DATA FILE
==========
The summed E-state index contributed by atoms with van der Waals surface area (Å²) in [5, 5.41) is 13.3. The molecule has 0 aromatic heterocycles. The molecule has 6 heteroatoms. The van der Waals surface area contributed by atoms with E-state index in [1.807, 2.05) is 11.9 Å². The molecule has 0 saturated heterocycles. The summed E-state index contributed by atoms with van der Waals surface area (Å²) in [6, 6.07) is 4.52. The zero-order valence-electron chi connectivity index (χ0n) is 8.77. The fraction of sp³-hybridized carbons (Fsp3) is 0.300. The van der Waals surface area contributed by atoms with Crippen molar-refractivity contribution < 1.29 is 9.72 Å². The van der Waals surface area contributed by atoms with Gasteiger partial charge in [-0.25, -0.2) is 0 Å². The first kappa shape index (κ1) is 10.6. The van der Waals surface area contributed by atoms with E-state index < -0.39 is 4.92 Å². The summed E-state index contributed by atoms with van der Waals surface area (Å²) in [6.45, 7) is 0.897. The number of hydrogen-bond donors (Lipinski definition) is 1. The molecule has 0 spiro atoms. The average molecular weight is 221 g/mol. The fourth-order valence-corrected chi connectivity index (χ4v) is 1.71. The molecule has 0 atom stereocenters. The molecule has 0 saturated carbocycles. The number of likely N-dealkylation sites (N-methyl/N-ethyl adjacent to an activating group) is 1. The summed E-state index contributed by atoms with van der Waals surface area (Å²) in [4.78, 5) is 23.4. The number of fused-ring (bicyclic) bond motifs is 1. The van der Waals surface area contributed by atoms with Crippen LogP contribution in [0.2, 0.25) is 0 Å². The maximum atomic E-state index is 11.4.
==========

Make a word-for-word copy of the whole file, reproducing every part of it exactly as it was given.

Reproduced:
The summed E-state index contributed by atoms with van der Waals surface area (Å²) in [5, 5.41) is 13.3. The molecule has 0 aromatic heterocycles. The molecule has 6 heteroatoms. The van der Waals surface area contributed by atoms with E-state index in [1.807, 2.05) is 11.9 Å². The molecule has 0 saturated heterocycles. The summed E-state index contributed by atoms with van der Waals surface area (Å²) in [6, 6.07) is 4.52. The zero-order valence-electron chi connectivity index (χ0n) is 8.77. The fraction of sp³-hybridized carbons (Fsp3) is 0.300. The van der Waals surface area contributed by atoms with Crippen molar-refractivity contribution < 1.29 is 9.72 Å². The van der Waals surface area contributed by atoms with Gasteiger partial charge in [-0.25, -0.2) is 0 Å². The first kappa shape index (κ1) is 10.6. The van der Waals surface area contributed by atoms with E-state index < -0.39 is 4.92 Å². The summed E-state index contributed by atoms with van der Waals surface area (Å²) in [6.45, 7) is 0.897. The number of hydrogen-bond donors (Lipinski definition) is 1. The molecule has 0 spiro atoms. The average molecular weight is 221 g/mol. The fourth-order valence-corrected chi connectivity index (χ4v) is 1.71. The molecule has 0 atom stereocenters. The molecule has 0 saturated carbocycles. The number of likely N-dealkylation sites (N-methyl/N-ethyl adjacent to an activating group) is 1. The summed E-state index contributed by atoms with van der Waals surface area (Å²) in [4.78, 5) is 23.4. The number of fused-ring (bicyclic) bond motifs is 1. The van der Waals surface area contributed by atoms with Crippen LogP contribution in [0.2, 0.25) is 0 Å². The maximum atomic E-state index is 11.4.